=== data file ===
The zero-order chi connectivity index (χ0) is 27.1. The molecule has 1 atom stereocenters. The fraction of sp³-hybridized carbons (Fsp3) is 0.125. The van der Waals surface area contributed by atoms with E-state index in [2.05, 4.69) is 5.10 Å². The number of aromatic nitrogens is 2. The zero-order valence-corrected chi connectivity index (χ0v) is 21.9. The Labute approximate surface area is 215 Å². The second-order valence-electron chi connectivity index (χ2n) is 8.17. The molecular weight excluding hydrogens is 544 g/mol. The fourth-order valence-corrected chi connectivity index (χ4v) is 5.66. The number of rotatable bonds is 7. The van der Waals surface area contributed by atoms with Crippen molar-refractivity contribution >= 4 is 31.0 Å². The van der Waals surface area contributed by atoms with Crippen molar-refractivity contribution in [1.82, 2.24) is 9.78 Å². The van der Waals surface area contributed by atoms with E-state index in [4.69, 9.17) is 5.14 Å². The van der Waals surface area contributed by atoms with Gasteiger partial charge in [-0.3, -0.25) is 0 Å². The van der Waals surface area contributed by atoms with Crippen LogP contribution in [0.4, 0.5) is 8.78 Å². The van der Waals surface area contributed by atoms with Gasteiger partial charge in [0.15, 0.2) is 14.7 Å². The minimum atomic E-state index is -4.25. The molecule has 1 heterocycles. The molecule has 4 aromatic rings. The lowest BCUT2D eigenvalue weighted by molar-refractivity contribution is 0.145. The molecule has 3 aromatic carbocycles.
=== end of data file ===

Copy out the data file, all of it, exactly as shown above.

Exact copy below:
The zero-order chi connectivity index (χ0) is 27.1. The molecule has 1 atom stereocenters. The fraction of sp³-hybridized carbons (Fsp3) is 0.125. The van der Waals surface area contributed by atoms with E-state index in [2.05, 4.69) is 5.10 Å². The number of aromatic nitrogens is 2. The zero-order valence-corrected chi connectivity index (χ0v) is 21.9. The Labute approximate surface area is 215 Å². The second-order valence-electron chi connectivity index (χ2n) is 8.17. The molecular weight excluding hydrogens is 544 g/mol. The fourth-order valence-corrected chi connectivity index (χ4v) is 5.66. The number of rotatable bonds is 7. The van der Waals surface area contributed by atoms with Crippen molar-refractivity contribution >= 4 is 31.0 Å². The van der Waals surface area contributed by atoms with Crippen molar-refractivity contribution in [1.82, 2.24) is 9.78 Å². The van der Waals surface area contributed by atoms with E-state index in [4.69, 9.17) is 5.14 Å². The van der Waals surface area contributed by atoms with Gasteiger partial charge in [-0.3, -0.25) is 0 Å². The van der Waals surface area contributed by atoms with Crippen LogP contribution in [0.4, 0.5) is 8.78 Å². The van der Waals surface area contributed by atoms with Gasteiger partial charge in [0.15, 0.2) is 14.7 Å². The minimum atomic E-state index is -4.25. The molecule has 1 heterocycles. The molecule has 4 aromatic rings. The lowest BCUT2D eigenvalue weighted by molar-refractivity contribution is 0.145. The molecule has 3 aromatic carbocycles.